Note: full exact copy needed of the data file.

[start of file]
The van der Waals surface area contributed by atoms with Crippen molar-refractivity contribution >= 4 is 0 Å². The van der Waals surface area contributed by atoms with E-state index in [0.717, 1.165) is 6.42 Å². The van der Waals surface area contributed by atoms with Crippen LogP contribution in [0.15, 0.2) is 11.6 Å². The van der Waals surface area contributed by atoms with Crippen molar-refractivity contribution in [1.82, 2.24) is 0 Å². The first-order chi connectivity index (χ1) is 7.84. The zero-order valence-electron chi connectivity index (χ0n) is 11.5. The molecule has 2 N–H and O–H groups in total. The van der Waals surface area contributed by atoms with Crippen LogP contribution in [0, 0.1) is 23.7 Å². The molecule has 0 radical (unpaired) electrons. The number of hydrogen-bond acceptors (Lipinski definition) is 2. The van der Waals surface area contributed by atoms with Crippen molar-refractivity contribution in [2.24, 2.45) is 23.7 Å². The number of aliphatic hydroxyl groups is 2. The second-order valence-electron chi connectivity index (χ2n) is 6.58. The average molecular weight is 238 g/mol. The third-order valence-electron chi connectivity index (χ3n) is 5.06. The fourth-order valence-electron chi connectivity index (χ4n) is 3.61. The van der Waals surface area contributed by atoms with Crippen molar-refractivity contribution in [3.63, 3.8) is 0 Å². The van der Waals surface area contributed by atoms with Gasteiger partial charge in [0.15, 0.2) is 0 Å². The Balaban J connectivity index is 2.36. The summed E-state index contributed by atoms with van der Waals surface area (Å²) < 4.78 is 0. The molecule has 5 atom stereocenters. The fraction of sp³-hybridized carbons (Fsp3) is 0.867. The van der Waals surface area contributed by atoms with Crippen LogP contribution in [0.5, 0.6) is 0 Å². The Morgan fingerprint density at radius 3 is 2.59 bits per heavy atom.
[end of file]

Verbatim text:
The van der Waals surface area contributed by atoms with Crippen molar-refractivity contribution >= 4 is 0 Å². The van der Waals surface area contributed by atoms with E-state index in [0.717, 1.165) is 6.42 Å². The van der Waals surface area contributed by atoms with Crippen LogP contribution in [0.15, 0.2) is 11.6 Å². The van der Waals surface area contributed by atoms with Crippen molar-refractivity contribution in [1.82, 2.24) is 0 Å². The first-order chi connectivity index (χ1) is 7.84. The zero-order valence-electron chi connectivity index (χ0n) is 11.5. The molecule has 2 N–H and O–H groups in total. The van der Waals surface area contributed by atoms with Crippen LogP contribution in [0, 0.1) is 23.7 Å². The molecule has 0 radical (unpaired) electrons. The number of hydrogen-bond acceptors (Lipinski definition) is 2. The van der Waals surface area contributed by atoms with Crippen molar-refractivity contribution in [2.24, 2.45) is 23.7 Å². The number of aliphatic hydroxyl groups is 2. The second-order valence-electron chi connectivity index (χ2n) is 6.58. The average molecular weight is 238 g/mol. The third-order valence-electron chi connectivity index (χ3n) is 5.06. The fourth-order valence-electron chi connectivity index (χ4n) is 3.61. The van der Waals surface area contributed by atoms with Crippen molar-refractivity contribution in [3.63, 3.8) is 0 Å². The van der Waals surface area contributed by atoms with Gasteiger partial charge in [0.15, 0.2) is 0 Å². The Balaban J connectivity index is 2.36. The summed E-state index contributed by atoms with van der Waals surface area (Å²) < 4.78 is 0. The molecule has 5 atom stereocenters. The fraction of sp³-hybridized carbons (Fsp3) is 0.867. The van der Waals surface area contributed by atoms with Crippen LogP contribution in [0.5, 0.6) is 0 Å². The Morgan fingerprint density at radius 3 is 2.59 bits per heavy atom.